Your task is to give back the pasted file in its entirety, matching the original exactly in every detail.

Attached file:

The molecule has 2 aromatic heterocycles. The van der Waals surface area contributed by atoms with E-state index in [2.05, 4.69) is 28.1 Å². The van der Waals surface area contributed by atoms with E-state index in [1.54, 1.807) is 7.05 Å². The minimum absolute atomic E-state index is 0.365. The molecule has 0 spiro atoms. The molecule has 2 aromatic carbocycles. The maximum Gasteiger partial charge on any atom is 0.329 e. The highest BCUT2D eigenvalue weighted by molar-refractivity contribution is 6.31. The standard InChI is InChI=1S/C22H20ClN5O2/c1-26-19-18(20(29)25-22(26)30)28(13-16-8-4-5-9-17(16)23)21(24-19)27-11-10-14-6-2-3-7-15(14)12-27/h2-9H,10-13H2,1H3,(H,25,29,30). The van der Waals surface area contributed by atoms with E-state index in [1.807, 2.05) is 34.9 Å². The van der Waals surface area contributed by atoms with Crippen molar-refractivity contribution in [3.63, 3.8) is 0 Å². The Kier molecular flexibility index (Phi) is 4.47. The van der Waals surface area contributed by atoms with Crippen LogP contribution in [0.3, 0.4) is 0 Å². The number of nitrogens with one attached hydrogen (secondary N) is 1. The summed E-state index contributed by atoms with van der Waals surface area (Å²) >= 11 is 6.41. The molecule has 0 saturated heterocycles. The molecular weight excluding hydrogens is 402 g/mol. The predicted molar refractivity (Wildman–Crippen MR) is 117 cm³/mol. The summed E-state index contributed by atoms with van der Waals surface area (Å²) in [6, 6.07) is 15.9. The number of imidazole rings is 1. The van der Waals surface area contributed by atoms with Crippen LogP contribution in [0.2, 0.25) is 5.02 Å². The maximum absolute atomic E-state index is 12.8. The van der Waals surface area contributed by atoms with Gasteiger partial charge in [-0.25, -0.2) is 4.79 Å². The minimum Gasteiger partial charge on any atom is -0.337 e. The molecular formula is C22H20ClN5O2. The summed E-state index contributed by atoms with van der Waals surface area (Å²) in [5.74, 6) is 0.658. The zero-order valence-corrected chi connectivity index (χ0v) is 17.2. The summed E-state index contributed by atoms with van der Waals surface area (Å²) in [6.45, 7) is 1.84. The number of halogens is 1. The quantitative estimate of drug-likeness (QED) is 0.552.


The molecule has 2 aromatic heterocycles. The van der Waals surface area contributed by atoms with E-state index in [2.05, 4.69) is 28.1 Å². The van der Waals surface area contributed by atoms with E-state index in [1.54, 1.807) is 7.05 Å². The minimum absolute atomic E-state index is 0.365. The molecule has 0 spiro atoms. The molecule has 2 aromatic carbocycles. The maximum Gasteiger partial charge on any atom is 0.329 e. The highest BCUT2D eigenvalue weighted by molar-refractivity contribution is 6.31. The standard InChI is InChI=1S/C22H20ClN5O2/c1-26-19-18(20(29)25-22(26)30)28(13-16-8-4-5-9-17(16)23)21(24-19)27-11-10-14-6-2-3-7-15(14)12-27/h2-9H,10-13H2,1H3,(H,25,29,30). The van der Waals surface area contributed by atoms with E-state index in [1.807, 2.05) is 34.9 Å². The van der Waals surface area contributed by atoms with Crippen molar-refractivity contribution in [3.63, 3.8) is 0 Å². The Kier molecular flexibility index (Phi) is 4.47. The van der Waals surface area contributed by atoms with Crippen LogP contribution in [0.3, 0.4) is 0 Å². The number of nitrogens with one attached hydrogen (secondary N) is 1. The summed E-state index contributed by atoms with van der Waals surface area (Å²) >= 11 is 6.41. The molecule has 0 saturated heterocycles. The molecular weight excluding hydrogens is 402 g/mol. The predicted molar refractivity (Wildman–Crippen MR) is 117 cm³/mol. The summed E-state index contributed by atoms with van der Waals surface area (Å²) in [6, 6.07) is 15.9. The number of imidazole rings is 1. The van der Waals surface area contributed by atoms with Crippen LogP contribution in [0.2, 0.25) is 5.02 Å². The maximum absolute atomic E-state index is 12.8. The van der Waals surface area contributed by atoms with Gasteiger partial charge in [-0.25, -0.2) is 4.79 Å². The minimum Gasteiger partial charge on any atom is -0.337 e. The molecular formula is C22H20ClN5O2. The summed E-state index contributed by atoms with van der Waals surface area (Å²) in [5.74, 6) is 0.658. The zero-order valence-corrected chi connectivity index (χ0v) is 17.2. The summed E-state index contributed by atoms with van der Waals surface area (Å²) in [6.45, 7) is 1.84. The number of halogens is 1. The quantitative estimate of drug-likeness (QED) is 0.552.